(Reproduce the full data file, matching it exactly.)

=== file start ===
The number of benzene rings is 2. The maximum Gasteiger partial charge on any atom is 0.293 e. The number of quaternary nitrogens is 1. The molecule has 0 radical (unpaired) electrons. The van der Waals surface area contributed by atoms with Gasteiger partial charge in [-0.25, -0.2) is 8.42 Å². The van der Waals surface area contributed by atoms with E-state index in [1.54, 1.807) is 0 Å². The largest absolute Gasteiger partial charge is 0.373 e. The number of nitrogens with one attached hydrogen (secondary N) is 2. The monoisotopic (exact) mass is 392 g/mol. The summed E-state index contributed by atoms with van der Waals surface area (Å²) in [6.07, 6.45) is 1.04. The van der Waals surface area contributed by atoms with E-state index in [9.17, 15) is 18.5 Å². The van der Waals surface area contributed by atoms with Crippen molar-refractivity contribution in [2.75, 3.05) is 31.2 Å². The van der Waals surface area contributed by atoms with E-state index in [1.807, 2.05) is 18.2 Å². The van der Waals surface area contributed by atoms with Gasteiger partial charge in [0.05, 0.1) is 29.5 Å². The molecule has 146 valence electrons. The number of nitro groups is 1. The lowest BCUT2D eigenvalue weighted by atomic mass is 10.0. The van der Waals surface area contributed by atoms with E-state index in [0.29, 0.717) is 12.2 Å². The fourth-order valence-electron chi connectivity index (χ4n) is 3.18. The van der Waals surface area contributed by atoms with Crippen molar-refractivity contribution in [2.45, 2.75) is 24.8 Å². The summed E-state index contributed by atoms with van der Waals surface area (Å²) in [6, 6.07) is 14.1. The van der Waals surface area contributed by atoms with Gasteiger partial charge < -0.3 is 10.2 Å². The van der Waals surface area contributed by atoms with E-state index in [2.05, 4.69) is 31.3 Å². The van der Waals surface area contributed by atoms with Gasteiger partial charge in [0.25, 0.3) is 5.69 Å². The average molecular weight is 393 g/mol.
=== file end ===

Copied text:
The number of benzene rings is 2. The maximum Gasteiger partial charge on any atom is 0.293 e. The number of quaternary nitrogens is 1. The molecule has 0 radical (unpaired) electrons. The van der Waals surface area contributed by atoms with Gasteiger partial charge in [-0.25, -0.2) is 8.42 Å². The van der Waals surface area contributed by atoms with E-state index in [1.54, 1.807) is 0 Å². The largest absolute Gasteiger partial charge is 0.373 e. The number of nitrogens with one attached hydrogen (secondary N) is 2. The monoisotopic (exact) mass is 392 g/mol. The summed E-state index contributed by atoms with van der Waals surface area (Å²) in [6.07, 6.45) is 1.04. The van der Waals surface area contributed by atoms with E-state index in [9.17, 15) is 18.5 Å². The van der Waals surface area contributed by atoms with Crippen molar-refractivity contribution in [2.75, 3.05) is 31.2 Å². The van der Waals surface area contributed by atoms with E-state index in [1.807, 2.05) is 18.2 Å². The van der Waals surface area contributed by atoms with Gasteiger partial charge in [0.05, 0.1) is 29.5 Å². The molecule has 146 valence electrons. The number of nitro groups is 1. The lowest BCUT2D eigenvalue weighted by atomic mass is 10.0. The van der Waals surface area contributed by atoms with E-state index in [0.29, 0.717) is 12.2 Å². The fourth-order valence-electron chi connectivity index (χ4n) is 3.18. The van der Waals surface area contributed by atoms with Crippen molar-refractivity contribution in [2.45, 2.75) is 24.8 Å². The summed E-state index contributed by atoms with van der Waals surface area (Å²) in [6, 6.07) is 14.1. The van der Waals surface area contributed by atoms with Gasteiger partial charge < -0.3 is 10.2 Å². The van der Waals surface area contributed by atoms with E-state index in [2.05, 4.69) is 31.3 Å². The van der Waals surface area contributed by atoms with Gasteiger partial charge in [0.25, 0.3) is 5.69 Å². The average molecular weight is 393 g/mol.